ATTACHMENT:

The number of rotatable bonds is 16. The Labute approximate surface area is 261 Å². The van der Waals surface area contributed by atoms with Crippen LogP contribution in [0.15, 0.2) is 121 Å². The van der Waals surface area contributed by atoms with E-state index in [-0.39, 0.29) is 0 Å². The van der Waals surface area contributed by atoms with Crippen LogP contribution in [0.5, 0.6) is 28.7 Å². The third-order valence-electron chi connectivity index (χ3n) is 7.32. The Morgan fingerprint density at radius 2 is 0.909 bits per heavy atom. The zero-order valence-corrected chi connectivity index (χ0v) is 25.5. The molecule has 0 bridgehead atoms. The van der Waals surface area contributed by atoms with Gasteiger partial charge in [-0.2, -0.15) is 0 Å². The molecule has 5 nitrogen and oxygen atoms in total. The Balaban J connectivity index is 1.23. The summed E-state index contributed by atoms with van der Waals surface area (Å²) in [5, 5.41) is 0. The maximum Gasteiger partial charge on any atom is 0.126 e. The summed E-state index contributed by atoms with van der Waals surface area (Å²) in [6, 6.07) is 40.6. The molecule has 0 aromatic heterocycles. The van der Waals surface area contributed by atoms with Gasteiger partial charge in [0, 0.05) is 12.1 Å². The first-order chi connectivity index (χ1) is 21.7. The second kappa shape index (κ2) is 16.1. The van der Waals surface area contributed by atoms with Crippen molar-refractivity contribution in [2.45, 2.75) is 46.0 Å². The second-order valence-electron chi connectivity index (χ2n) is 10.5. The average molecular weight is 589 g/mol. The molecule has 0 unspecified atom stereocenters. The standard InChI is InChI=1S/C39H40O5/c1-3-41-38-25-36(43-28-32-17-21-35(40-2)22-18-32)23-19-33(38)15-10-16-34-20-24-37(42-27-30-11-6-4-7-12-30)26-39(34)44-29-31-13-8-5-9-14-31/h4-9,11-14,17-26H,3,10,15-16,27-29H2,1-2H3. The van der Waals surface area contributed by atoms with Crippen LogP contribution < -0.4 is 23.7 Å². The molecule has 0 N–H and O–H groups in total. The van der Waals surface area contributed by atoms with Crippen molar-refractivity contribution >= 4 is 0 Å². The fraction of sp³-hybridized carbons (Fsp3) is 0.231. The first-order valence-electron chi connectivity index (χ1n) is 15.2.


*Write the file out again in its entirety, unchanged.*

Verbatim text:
The number of rotatable bonds is 16. The Labute approximate surface area is 261 Å². The van der Waals surface area contributed by atoms with Crippen LogP contribution in [0.15, 0.2) is 121 Å². The van der Waals surface area contributed by atoms with E-state index in [-0.39, 0.29) is 0 Å². The van der Waals surface area contributed by atoms with Crippen LogP contribution in [0.5, 0.6) is 28.7 Å². The third-order valence-electron chi connectivity index (χ3n) is 7.32. The Morgan fingerprint density at radius 2 is 0.909 bits per heavy atom. The zero-order valence-corrected chi connectivity index (χ0v) is 25.5. The molecule has 0 bridgehead atoms. The van der Waals surface area contributed by atoms with Gasteiger partial charge in [-0.2, -0.15) is 0 Å². The molecule has 5 nitrogen and oxygen atoms in total. The Balaban J connectivity index is 1.23. The summed E-state index contributed by atoms with van der Waals surface area (Å²) in [5, 5.41) is 0. The maximum Gasteiger partial charge on any atom is 0.126 e. The summed E-state index contributed by atoms with van der Waals surface area (Å²) in [6, 6.07) is 40.6. The molecule has 0 aromatic heterocycles. The van der Waals surface area contributed by atoms with Gasteiger partial charge in [0, 0.05) is 12.1 Å². The first-order chi connectivity index (χ1) is 21.7. The second kappa shape index (κ2) is 16.1. The van der Waals surface area contributed by atoms with Crippen molar-refractivity contribution in [2.45, 2.75) is 46.0 Å². The second-order valence-electron chi connectivity index (χ2n) is 10.5. The average molecular weight is 589 g/mol. The molecule has 0 unspecified atom stereocenters. The standard InChI is InChI=1S/C39H40O5/c1-3-41-38-25-36(43-28-32-17-21-35(40-2)22-18-32)23-19-33(38)15-10-16-34-20-24-37(42-27-30-11-6-4-7-12-30)26-39(34)44-29-31-13-8-5-9-14-31/h4-9,11-14,17-26H,3,10,15-16,27-29H2,1-2H3. The van der Waals surface area contributed by atoms with Crippen LogP contribution < -0.4 is 23.7 Å². The molecule has 0 N–H and O–H groups in total. The van der Waals surface area contributed by atoms with Crippen molar-refractivity contribution >= 4 is 0 Å². The fraction of sp³-hybridized carbons (Fsp3) is 0.231. The first-order valence-electron chi connectivity index (χ1n) is 15.2.